15 How to smuggle thirteen dwarves and a halfling

"Get in."

The fifteen travelers didn't need to be told twice and, one by one, they began to set up on the barge. Arya was the last to get aboard.

"Thank you."

The young woman turned to the man, before sitting down in a corner at bow, between Fili and Kili. The stranger looked at her and smiled, then let go of the last rope and got on, heading towards the stern rudder. The ship began to sail the black waters of the lake covered by a thick blanket of fog, which made the contours of the surrounding landscape almost indistinguishable.

Arya was curled up against Fili's chest, while the dwarf was holding an arm over her shoulders and playing with her long dark hair, weaving it between his fingers.

"Watch out!"

Bofur suddenly shouted, breaking the silence. Everyone's eyes followed the dwarf's worried gaze and saw a tall column appear from the midst of the fog, not far from the bow of the boat; the man, masterfully steering the rudder, went around it.

"What are you trying to do? Drown us?"

Thorin growled as he turned to the bargeman with his arms crossed over his chest.

"I was born and bred on these waters, Master Dwarf. If I wanted to drown you, I would not do it here."

He replied seriously.

"Oh, I've had enough of this lippy lake-man. I say we throw him over the side and be done with him!"

Dwalin proposed wryly.

"Oh, Bard. He's name's Bard!"

Bilbo then intervened, bored by the constant complaints of the dwarf.

"How do you know?"

Bofur asked curiously.

"Uh...I asked him."

The hobbit answered in an obvious way.

"I don't care what he calls himself, I don't like him."

Dwalin continued, adamant on his initial idea.

"We do not have to like him, we simply have to pay him."

Balin then specified, in an attempt to put an end to his brother's protests, while collecting the money to pay their smuggler.

"Come on, now, lads. Turn out your pockets."

Asserted the old white-haired dwarf, after having counted the money. The fellows exchanged annoyed glances, but still began to give each his own share.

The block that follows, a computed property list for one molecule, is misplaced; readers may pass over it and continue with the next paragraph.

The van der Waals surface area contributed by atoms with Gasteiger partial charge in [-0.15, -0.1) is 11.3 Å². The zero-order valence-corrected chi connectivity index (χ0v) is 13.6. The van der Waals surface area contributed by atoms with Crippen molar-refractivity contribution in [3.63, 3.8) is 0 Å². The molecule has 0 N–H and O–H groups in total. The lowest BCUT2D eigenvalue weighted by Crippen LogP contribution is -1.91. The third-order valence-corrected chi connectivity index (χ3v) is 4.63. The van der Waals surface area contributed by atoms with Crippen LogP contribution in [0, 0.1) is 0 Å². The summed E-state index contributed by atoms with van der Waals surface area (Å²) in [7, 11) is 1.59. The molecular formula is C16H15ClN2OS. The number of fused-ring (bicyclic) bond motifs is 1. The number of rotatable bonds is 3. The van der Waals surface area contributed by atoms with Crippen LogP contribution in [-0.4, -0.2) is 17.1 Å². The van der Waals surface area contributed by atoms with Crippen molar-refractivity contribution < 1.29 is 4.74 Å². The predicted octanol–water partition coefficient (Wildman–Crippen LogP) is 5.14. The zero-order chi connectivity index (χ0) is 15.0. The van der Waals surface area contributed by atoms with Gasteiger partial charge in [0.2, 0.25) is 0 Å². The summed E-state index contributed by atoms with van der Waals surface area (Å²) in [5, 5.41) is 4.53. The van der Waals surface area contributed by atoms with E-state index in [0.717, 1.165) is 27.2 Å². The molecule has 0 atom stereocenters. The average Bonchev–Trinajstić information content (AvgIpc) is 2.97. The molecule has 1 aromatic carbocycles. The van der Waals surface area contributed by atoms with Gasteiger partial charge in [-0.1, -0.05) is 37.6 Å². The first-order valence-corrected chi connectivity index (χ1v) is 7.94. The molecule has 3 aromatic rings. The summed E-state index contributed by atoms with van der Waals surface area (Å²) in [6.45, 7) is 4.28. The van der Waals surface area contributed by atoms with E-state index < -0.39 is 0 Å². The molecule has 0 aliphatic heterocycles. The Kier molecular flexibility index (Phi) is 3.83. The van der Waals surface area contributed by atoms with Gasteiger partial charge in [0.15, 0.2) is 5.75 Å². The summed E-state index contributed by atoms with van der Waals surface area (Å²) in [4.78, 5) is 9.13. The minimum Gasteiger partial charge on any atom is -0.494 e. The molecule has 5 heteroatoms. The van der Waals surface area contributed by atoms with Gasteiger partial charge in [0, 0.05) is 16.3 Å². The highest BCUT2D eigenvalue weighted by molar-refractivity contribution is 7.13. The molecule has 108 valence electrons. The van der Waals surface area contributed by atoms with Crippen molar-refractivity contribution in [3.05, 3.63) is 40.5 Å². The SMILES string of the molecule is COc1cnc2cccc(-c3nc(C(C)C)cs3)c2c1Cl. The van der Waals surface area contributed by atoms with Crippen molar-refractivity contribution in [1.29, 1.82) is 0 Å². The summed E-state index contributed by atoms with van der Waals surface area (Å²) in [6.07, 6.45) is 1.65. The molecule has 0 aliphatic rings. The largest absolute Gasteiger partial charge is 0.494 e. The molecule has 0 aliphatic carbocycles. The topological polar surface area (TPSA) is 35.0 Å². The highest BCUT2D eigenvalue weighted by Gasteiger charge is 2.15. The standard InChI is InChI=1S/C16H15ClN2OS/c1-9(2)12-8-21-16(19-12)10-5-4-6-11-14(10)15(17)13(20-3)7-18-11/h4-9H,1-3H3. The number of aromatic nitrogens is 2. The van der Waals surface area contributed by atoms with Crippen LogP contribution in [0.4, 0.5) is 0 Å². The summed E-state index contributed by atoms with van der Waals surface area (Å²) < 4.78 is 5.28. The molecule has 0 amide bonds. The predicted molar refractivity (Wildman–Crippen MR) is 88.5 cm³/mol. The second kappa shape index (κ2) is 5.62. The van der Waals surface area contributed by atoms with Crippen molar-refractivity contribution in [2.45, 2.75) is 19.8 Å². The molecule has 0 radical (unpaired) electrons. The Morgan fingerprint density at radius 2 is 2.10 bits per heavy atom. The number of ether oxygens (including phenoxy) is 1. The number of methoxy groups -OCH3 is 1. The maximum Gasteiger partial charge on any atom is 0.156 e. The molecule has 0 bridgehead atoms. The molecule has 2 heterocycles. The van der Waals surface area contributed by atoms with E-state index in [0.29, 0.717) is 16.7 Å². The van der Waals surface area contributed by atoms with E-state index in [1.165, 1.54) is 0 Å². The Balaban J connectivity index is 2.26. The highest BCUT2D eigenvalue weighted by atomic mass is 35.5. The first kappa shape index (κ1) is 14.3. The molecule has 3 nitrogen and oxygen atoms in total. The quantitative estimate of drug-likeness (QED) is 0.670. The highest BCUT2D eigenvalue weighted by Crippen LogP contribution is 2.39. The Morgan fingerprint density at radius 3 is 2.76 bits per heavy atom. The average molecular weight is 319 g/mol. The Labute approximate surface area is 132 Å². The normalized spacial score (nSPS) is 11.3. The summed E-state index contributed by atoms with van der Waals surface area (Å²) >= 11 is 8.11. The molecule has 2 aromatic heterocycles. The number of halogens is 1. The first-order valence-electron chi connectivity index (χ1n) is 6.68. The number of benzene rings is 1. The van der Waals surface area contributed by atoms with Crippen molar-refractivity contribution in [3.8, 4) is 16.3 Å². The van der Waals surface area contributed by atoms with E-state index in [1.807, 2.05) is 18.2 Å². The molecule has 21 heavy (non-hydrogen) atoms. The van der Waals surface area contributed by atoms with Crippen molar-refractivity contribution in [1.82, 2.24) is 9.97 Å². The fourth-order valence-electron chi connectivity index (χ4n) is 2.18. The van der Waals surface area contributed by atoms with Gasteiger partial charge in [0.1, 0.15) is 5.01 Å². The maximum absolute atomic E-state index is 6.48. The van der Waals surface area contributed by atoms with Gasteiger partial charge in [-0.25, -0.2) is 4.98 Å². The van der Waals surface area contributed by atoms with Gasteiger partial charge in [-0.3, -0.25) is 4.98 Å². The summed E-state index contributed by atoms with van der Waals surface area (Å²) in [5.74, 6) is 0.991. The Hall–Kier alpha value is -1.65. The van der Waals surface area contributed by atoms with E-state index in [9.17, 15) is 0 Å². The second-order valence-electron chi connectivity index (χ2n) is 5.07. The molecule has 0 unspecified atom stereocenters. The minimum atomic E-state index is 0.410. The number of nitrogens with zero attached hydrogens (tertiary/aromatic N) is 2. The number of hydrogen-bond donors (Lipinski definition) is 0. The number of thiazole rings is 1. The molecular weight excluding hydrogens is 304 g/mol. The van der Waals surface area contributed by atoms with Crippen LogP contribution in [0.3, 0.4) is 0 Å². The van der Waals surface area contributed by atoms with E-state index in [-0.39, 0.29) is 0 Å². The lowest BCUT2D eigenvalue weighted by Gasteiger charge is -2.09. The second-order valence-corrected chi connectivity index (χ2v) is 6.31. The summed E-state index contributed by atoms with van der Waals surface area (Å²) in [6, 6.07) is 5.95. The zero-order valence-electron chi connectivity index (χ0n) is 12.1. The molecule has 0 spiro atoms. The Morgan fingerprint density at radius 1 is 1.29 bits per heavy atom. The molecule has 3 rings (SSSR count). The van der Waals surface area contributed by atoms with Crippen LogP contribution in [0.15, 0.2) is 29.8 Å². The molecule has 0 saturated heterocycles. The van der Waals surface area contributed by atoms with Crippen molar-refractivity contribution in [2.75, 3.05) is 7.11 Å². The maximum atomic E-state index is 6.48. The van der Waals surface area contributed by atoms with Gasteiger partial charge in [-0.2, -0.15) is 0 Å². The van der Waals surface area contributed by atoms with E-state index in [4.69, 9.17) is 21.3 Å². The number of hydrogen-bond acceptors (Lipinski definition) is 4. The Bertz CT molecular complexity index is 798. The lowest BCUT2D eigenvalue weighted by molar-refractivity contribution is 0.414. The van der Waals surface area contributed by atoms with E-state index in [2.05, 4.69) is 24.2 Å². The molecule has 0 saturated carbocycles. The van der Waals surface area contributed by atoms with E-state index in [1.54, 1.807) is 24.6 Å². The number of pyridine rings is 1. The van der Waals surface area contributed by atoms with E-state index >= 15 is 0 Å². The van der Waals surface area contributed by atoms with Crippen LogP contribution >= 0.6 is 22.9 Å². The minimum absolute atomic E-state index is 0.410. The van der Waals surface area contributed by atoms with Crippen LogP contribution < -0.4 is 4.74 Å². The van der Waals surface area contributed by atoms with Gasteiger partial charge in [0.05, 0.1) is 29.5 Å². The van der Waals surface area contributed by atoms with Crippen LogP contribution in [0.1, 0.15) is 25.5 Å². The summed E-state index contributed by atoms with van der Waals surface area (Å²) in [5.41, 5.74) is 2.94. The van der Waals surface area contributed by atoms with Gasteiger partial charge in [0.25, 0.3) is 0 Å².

"How do we know he won't betray us?"

Dwalin began to complain in a low voice.

"We don't."

Thorin replied apprehensively.

"There's um...just a wee problem. We're ten coins short."

Balin declared, recounting the pieces for the second time. Thorin leaned back against the edge of the barge and, still with his arms crossed over his chest, gave Gloin an inquisitive look.

"Gloin, come on. Give us what you have."

He told him firmly. The dwarf stared at him in shock.

"Don't look to me. I have been bled dry by this venture! What have I seen for my investment? Naught but misery and grief and..."

Gloin suddenly stop talking seeing the summit of the lonely mountain rise out of the fog. Each member of the company sprang up and stared at Erebor in wonder. They were almost home.

"Bless my beard!"

The dwarf then exclaimed in a voice full of emotion.

"Take it! Take all of it!"

He soon added, handing Balin his share of the payment. Shortly after, everyone's attention was drawn to a fake cough from Bilbo, who hastened to nod his head in Bard's direction: the man was approaching them at a brisk pace.

"The money, quick. Give it to me."

The bargeman asserted eagerly.

"We will pay you when we get our provisions, but not before."

Thorin replied resolutely.

"If you value your freedom, you'll do as I say. There are guards ahead."

The man then continued with determination. The Dwarf King took a moment to think: they had no choice but to trust him. Nodding in his direction, he made it clear to Balin that he could give the money to Bard and the friend obeyed.

"All of you get back into the barrels, hurry!"

The man ordered, after taking the coins, and the dwarves, strangely, listened to him. Bilbo slipped into the same cask as Nori and Arya was about to follow Fili inside his when Bard caught her attention.

"No, not you, you wouldn't fit."

The man told her.

"Excuse me? I've been in there before, I don't see why I shouldn't now."

The girl retorted slightly offended. The man gave her an apologetic look.

"I beg your pardon, you misunderstood me. Trust me, please, a woman won't attract too much attention anyway. "

The bargeman seemed sincere and Arya decided to listen, remaining out of the barrel. Fili looked at her with apprehension: he did not trust the him too much.

"What's he doing?"

Dwalin asked, from inside the barrel, referring to the Bard, who had got off the boat on one of the piers.

"He's talking to someone."

Bilbo replied, watching the man's actions from a hole in the wood.

"And what's happening?"

Kili then asked.

"He's pointing right at us."

Bilbo replied with a hint of concern in his voice.

"Now they're shaking hands."

The hobbit continued. Arya watched the scene carefully, leaning against the edge of the barge with her arms crossed over her chest. Her instincts told her she could trust Bard, but she still didn't understand what he was doing.

"What?!"

Thorin exclaimed hearing the halfling's words.

"He's selling us out!"

Dwalin continued furiously.

"Sh! Enough! Quiet Dwalin! He's coming back."

The girl scolded him resolutely. As the bargeman got back into the boat, a large number of fish were spilled into the barrels with the dwarves inside.

"This way, they'll remain hidden."

The man explained to the young woman, who nodded, only then understanding why he had asked her to stay out of the barrel. The fourteen travelers, submerged by the fish, immediately began to complain about the stench with rather colorful expressions.

"Quiet! We're approaching the toll gate."

Bard soon silenced them, now back at the helm.

"Halt! Goods inspection. Papers please!"

A voice commanded, when the ship reached the grates that marked the entrance to the city.